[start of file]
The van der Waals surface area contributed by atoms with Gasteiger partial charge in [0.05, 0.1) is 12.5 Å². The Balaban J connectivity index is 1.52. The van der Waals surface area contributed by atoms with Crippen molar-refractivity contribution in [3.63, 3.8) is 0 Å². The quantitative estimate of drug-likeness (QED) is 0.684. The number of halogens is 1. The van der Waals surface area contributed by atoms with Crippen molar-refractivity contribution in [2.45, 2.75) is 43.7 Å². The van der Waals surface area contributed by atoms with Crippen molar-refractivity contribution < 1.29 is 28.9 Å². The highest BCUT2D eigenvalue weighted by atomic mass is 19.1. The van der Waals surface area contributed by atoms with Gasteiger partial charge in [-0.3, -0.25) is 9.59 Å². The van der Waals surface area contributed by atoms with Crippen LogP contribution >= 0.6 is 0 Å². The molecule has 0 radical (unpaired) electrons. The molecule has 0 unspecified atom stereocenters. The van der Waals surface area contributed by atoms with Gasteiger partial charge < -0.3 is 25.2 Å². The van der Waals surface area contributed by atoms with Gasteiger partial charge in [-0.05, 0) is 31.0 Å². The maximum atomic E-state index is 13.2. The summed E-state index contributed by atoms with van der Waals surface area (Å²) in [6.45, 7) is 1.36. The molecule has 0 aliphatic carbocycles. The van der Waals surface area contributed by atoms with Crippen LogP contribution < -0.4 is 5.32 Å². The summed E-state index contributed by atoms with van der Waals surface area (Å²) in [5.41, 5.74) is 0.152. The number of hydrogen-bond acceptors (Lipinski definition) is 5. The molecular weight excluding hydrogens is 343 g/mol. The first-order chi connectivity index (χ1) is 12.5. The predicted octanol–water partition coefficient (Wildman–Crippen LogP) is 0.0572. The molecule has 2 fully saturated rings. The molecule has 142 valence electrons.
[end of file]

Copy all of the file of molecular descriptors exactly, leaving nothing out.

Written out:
The van der Waals surface area contributed by atoms with Gasteiger partial charge in [0.05, 0.1) is 12.5 Å². The Balaban J connectivity index is 1.52. The van der Waals surface area contributed by atoms with Crippen molar-refractivity contribution in [3.63, 3.8) is 0 Å². The quantitative estimate of drug-likeness (QED) is 0.684. The number of halogens is 1. The van der Waals surface area contributed by atoms with Crippen molar-refractivity contribution in [2.45, 2.75) is 43.7 Å². The van der Waals surface area contributed by atoms with Crippen molar-refractivity contribution < 1.29 is 28.9 Å². The highest BCUT2D eigenvalue weighted by atomic mass is 19.1. The van der Waals surface area contributed by atoms with Gasteiger partial charge in [-0.3, -0.25) is 9.59 Å². The van der Waals surface area contributed by atoms with Crippen LogP contribution >= 0.6 is 0 Å². The molecule has 0 radical (unpaired) electrons. The molecule has 0 unspecified atom stereocenters. The van der Waals surface area contributed by atoms with Gasteiger partial charge < -0.3 is 25.2 Å². The van der Waals surface area contributed by atoms with Gasteiger partial charge in [-0.05, 0) is 31.0 Å². The maximum atomic E-state index is 13.2. The summed E-state index contributed by atoms with van der Waals surface area (Å²) in [6.45, 7) is 1.36. The molecule has 0 aliphatic carbocycles. The van der Waals surface area contributed by atoms with Crippen LogP contribution < -0.4 is 5.32 Å². The summed E-state index contributed by atoms with van der Waals surface area (Å²) in [5.41, 5.74) is 0.152. The number of hydrogen-bond acceptors (Lipinski definition) is 5. The molecular weight excluding hydrogens is 343 g/mol. The first-order chi connectivity index (χ1) is 12.5. The predicted octanol–water partition coefficient (Wildman–Crippen LogP) is 0.0572. The molecule has 2 fully saturated rings. The molecule has 142 valence electrons.